Secret Meeting with Bond Underwriters Fuels Speculation in Philadelphia
Why such secrecy in Philadelphia? No one who knows will say because, well, it’s a secret.
This much we do know: Mayor Michael Nutter and other city officials in April held a two-day conference financed by municipal bond underwriters. Approximately 100 municipal bond underwriters attended. The conference was closed to the public and the press. Speakers in addition to Nutter included Rob Dubow (Philadelphia’s finance director) and Mark Gale (CEO of Philadelphia International Airport).
We also know this: The city gave lenders tours of city-owned properties, including Philadelphia Gas Works, the largest municipally owned natural gas utility in the United States.
Something else we know: Philadelphia has one of the lowest credit ratings of any major city in the United States—the lowest among the nation’s five most-populous cities. The city also reports a pension funding level of just 47.6 percent.
‘City Is in Deep Trouble’
“You know a city is in deep trouble when its mayor invites Wall Street but not the press and not private citizens to a closed meeting to discuss the future, including a sell-off of city assets,” wrote Mike “Mish” Shedlock, a registered investment advisor representative for SitkaPacific Capital Management, on his GlobalEconomicAnalysis blog.
“It does not take a genius to figure out what is going on here,” Shedlock wrote. “Philadelphia is bankrupt. Without even seeing the details, it is safe to assume untenable union wages and pension benefits are at the heart of it all. A 47.6% funded pension is rather telling in and of itself.”
In a sign of the financial distress Philadelphia is under, in March of this year city officials voted to close 9 percent of the city’s schools to try to shrink a $304 million deficit in the schools budget. Bloomberg News reports school officials have asked the city for $60 million and the state for $120 million. And last December the city issued $127 million of tax and revenue anticipation bonds to fund operations. Bond underwriters of course earn income arranging such bond deals, but if bond buyers worry about being repaid, interest rates go up—or bonds go unsold.
Bankrupt But No Bankruptcy
Rick Dreyfuss, a senior fellow at the Pennsylvania-based Commonwealth Foundation, said he believes even if Philadelphia is bankrupt the city will not go into bankruptcy.
“My sense is they are trying to make a case” to investors to keep lending the city money. “I don’t see bankruptcy because that would require state approval, and I don’t think they would allow Philadelphia or Harrisburg [Pennsylvania’s capital city, which has been widely reported to be nearly insolvent] to go bankrupt. My sense is they’re trying to put together a fiscal plan to sell to potential bond underwriters with the notion that borrowing is part of the long-term solution.”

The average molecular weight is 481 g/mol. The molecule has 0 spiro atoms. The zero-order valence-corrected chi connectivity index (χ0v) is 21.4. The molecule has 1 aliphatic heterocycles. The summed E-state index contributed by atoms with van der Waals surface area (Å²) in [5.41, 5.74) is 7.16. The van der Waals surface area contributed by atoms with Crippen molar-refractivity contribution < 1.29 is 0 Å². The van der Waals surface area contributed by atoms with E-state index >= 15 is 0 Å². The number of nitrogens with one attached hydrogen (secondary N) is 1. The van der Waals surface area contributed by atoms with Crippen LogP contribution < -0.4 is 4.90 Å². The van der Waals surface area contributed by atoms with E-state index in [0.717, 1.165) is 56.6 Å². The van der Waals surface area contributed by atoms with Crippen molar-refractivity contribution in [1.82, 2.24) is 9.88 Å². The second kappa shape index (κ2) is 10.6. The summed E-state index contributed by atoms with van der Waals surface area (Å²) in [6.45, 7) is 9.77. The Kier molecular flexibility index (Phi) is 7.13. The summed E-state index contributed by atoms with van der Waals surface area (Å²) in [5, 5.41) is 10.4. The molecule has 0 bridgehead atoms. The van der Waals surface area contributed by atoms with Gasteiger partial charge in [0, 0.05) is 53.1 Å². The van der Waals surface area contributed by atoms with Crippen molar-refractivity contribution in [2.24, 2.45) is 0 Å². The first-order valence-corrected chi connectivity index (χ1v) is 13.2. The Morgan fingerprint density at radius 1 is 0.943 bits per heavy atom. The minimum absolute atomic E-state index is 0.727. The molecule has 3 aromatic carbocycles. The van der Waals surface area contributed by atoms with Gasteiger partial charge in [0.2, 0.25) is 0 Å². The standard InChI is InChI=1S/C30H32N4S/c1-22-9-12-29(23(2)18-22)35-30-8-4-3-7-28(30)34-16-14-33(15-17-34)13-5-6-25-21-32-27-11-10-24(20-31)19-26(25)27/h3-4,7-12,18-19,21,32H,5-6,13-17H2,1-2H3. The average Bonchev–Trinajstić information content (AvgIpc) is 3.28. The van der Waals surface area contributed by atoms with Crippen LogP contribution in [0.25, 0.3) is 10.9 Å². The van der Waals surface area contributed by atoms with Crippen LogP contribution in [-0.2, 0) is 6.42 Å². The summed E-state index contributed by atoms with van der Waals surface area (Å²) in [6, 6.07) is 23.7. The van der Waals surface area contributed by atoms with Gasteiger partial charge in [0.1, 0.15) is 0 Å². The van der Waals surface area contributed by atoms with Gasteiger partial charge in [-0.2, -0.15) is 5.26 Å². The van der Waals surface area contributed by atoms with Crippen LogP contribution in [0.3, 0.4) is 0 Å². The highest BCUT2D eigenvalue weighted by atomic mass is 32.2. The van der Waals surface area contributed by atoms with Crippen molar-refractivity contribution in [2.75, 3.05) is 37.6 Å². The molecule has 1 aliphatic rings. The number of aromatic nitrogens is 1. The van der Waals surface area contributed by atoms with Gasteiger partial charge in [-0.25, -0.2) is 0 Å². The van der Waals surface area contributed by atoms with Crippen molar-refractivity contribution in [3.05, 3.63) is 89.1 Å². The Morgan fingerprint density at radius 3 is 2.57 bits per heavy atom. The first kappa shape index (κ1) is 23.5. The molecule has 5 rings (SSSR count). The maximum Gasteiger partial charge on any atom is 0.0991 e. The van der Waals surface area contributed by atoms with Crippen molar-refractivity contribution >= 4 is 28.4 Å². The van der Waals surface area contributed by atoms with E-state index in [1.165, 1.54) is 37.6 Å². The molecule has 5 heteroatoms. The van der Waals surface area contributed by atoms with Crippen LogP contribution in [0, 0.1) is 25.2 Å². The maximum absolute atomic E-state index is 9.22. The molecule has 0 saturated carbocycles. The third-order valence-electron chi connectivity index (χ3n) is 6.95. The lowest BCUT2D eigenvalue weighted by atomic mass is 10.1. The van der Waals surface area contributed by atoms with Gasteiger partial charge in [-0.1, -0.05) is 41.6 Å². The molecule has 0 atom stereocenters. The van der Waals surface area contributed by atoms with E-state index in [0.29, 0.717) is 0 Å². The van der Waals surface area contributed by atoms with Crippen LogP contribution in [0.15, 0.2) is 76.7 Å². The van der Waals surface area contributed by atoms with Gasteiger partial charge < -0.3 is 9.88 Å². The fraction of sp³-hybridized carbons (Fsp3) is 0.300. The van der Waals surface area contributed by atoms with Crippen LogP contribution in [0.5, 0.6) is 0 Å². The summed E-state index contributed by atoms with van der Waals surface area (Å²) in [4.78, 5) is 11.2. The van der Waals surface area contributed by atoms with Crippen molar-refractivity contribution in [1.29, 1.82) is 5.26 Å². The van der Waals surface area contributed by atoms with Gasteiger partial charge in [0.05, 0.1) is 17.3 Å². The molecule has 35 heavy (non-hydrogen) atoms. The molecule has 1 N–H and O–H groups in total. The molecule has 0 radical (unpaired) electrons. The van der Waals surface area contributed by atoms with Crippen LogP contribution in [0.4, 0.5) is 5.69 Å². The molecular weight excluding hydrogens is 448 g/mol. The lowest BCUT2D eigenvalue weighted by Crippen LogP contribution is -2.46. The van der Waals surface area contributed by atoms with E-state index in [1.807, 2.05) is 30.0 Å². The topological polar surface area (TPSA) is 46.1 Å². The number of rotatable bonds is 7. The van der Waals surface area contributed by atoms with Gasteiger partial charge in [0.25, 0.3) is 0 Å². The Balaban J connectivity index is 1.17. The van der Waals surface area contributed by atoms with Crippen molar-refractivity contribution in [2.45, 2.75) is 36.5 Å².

He said if his sense is correct, though, the city could end up making its financial situation worse.
“It looks to me, with current debt outstanding separate from pensions, it’s about $8.75 billion,” Dreyfuss said. “I think they feel part of their answer is to be able borrow more money. But you cannot borrow your way to prosperity.”
Shaky Pension Funds
He agrees with Shedlock that Philadelphia’s pensions are a huge drag on the city’s finances. The city has three separate pension plans. The one for non-uniformed personnel has about $2.7 billion of unfunded liability. The one for police has an unfunded liability of about $1.5 billion. The one for the city’s firefighters is underfunded by about $600 million.
But Dreyfuss said the city’s pension plans could be in worse shape than those figures indicate. First, those numbers come from reports that are nearly two years old. Second, the pension liabilities are being valued at or above an 8 percent rate of return on investments. In many years pension funds have failed to reach their projected returns. When this happens, the liabilities are actually worse than the pension funds officially report.
Another problem: Philadelphia has more retirees cashing benefits checks than workers paying into the system.
‘Perpetuates Distrust and Cynicism’
The news blackout of the conference has not sat well with news publishers. The Philadelphia Inquirer newspaper and Bloomberg News led an unsuccessful effort to have the conference opened to reporters and general public.
"Your decision to have this discussion hidden from public view perpetuates distrust and cynicism among not only voters and the taxpaying public, but distrust of the City of Philadelphia by investors in infrastructure, bonds and other aspects of public finance," Bloomberg News lawyer Charles J. Glasser Jr. wrote in a letter to city officials that was also signed by the Inquirer, Associated Press, and other news organizations.
"In our view, when the City of Philadelphia speaks to investors about the issuance of public bonds and the city's fiscal condition, that's important public business," Inquirer editor William K. Marimow said for an article in his newspaper.
"It's an informational session where the city will be talking about its assets and its fiscal condition. It was never intended to be a public meeting," city finance chief Rob DuBow told the Inquirer in defense of the secrecy.